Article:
Community

Parks Perspectives: Joseph Keeler Memorial Park

The 45-acre  Joseph Keeler Memorial Park is undeveloped aside from a fence to keep the cows currently pastured there secure.  - Sequim Gazette photo by Alana Linderoth
The 45-acre Joseph Keeler Memorial Park is undeveloped aside from a fence to keep the cows currently pastured there secure.
— image credit: Sequim Gazette photo by Alana Linderoth

Unlike many of the City of Sequim’s parks, Joseph Keeler Memorial Park is large, undeveloped and consists of rolling fields, some lightly wooded areas and wetlands. Currently the park embodies 45 acres of potential.

Located near the intersection of Happy Valley Road and U.S. Highway 101, the park parallels the highway just east of Sequim.

Park background

In 2008, Joe Keeler and Carol Bolduc, the grandson and granddaughter of Joseph Keeler, sold 35 acres for $806,610 and donated an additional 10 acres to the City of Sequim with the arrangement that the land be used as a passive park. A passive park would require the property to stay in its undeveloped and natural state. However, since the original changing of hands the agreement has changed so the eastern half of the park may be active and thus allows for picnic tables, playground equipment and other such amenities.

“Those things are important for kids and they need things of a positive nature,” Joe Keeler said at the time the agreement was changed in 2011. “Any kind of use that’s compatible with a city park and helps bring people to a park is good all around.”

Although there’s a bit more flexibility for development at the park, it remains a “challenge for the plan,” City of Sequim special project manager Joe Irvin explained in reference to the Parks Master Plan update currently under way. The sheer size of the park, its location near the highway and the allocation of long-term maintenance and operations funds for the park are some of the challenges city officials are grappling with.

At the recent Parks Master Plan visioning workshop some of the public suggestions for the future use of Joseph Keeler Memorial Park included pickleball courts, safer access to the park from Happy Valley Road and nature trails. But for now the park is being put to use for cattle pasture.

About Joseph Keeler

Joseph Keeler moved to Port Townsend with his family from Kansas at age 14, but given his venturesome spirit, Keeler strayed north to prospect in British Columbia and the Yukon throughout the 1890s. By 1898 however, Keeler returned to the peninsula to marry the daughter of a Sequim pioneer family, Etta Priest, according to Appendix C Sequim History. In pursuit of additional business ventures the couple moved to Dawson with their son Hammond, but returned to Sequim in 1902 to settle down.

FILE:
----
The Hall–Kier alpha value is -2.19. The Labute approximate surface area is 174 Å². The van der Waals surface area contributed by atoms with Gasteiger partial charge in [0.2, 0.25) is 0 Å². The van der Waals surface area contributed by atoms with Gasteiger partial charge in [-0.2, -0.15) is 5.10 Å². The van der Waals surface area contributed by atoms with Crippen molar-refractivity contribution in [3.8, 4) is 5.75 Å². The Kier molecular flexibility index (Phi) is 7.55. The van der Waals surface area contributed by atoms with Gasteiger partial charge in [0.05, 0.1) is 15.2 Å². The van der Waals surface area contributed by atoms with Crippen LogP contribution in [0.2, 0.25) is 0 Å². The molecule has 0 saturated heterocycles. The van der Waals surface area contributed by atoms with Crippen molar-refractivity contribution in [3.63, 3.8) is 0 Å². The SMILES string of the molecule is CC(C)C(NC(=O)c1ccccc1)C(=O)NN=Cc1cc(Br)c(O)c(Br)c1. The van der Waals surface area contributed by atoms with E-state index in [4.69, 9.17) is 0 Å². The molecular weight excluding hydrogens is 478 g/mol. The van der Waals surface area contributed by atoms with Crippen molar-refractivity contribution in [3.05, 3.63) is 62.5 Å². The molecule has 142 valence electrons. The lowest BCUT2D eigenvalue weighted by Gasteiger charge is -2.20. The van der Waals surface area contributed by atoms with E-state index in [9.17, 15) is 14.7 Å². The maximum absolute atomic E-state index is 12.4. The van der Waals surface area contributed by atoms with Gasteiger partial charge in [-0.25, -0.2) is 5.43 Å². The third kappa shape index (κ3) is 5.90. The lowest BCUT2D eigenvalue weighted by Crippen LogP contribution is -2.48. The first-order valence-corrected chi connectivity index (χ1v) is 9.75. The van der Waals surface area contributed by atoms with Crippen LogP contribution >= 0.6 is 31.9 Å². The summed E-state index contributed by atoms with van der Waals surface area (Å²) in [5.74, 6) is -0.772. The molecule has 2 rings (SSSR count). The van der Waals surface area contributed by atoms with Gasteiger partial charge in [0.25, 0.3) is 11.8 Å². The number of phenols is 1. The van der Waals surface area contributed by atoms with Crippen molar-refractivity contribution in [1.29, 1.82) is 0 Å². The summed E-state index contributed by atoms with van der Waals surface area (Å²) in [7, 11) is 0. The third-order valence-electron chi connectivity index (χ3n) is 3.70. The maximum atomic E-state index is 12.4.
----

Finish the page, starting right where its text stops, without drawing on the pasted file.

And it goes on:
When Keeler arrived to area he brought his energy and thirst for businesses ventures with him. Keeler is responsible for building the first telegraph office, a saloon on Washington Street, the 50-room Sinclair Hotel, a water tower to pump in water and a generator to provide light, which later became the Sequim Light and Power Company, just to name a few of Keeler’s contributions to Sequim. In 1907, Keeler laid out the first plat for the town site.

The park’s future

Given Keeler’s substantial influence on the town, the Joseph Keeler Memorial Park property, which was once part of the Keeler farm, will have interpretive signs, including a history of the Keeler family, according to the City of Sequim Parks Restricted Fund 140R-143 Parks Keeler Property Acquisition.

In addition to interpretive and educational signage, there’s potential for nature trails and viewing areas. Currently the Parks and Recreation Advisory Board is “looking into future uses for the park” and welcomes the public to share ideas with it, Parks and Recreation Advisory Board member, Patsy Mattingley said.

The future park plan has “to be careful to not encroach on the wetlands” within the park, Mattingley said. However the wetlands may provide an opportunity for a boardwalk or nature viewing area.

“Right now the use for the park is undecided, but we still have about two years before it’s paid off so we have some time to think,” Mattingley said.

While Irvin’s intention is to have the Parks Master Plan update to the city council for approval before the end of November, Mattingley explained the Parks Master Plan is a vision and therefore the future plan for Joseph Keeler Memorial Park doesn’t need to be set in stone, though, Mattingley anticipates the Parks and Recreation Advisory Board to have a pretty good idea of what future holds for Joseph Keeler Memorial Park by then anyway.

To share ideas and thoughts about the future of Joseph Keeler Memorial Park, call the Sequim City Clerk at 683-4139.

 

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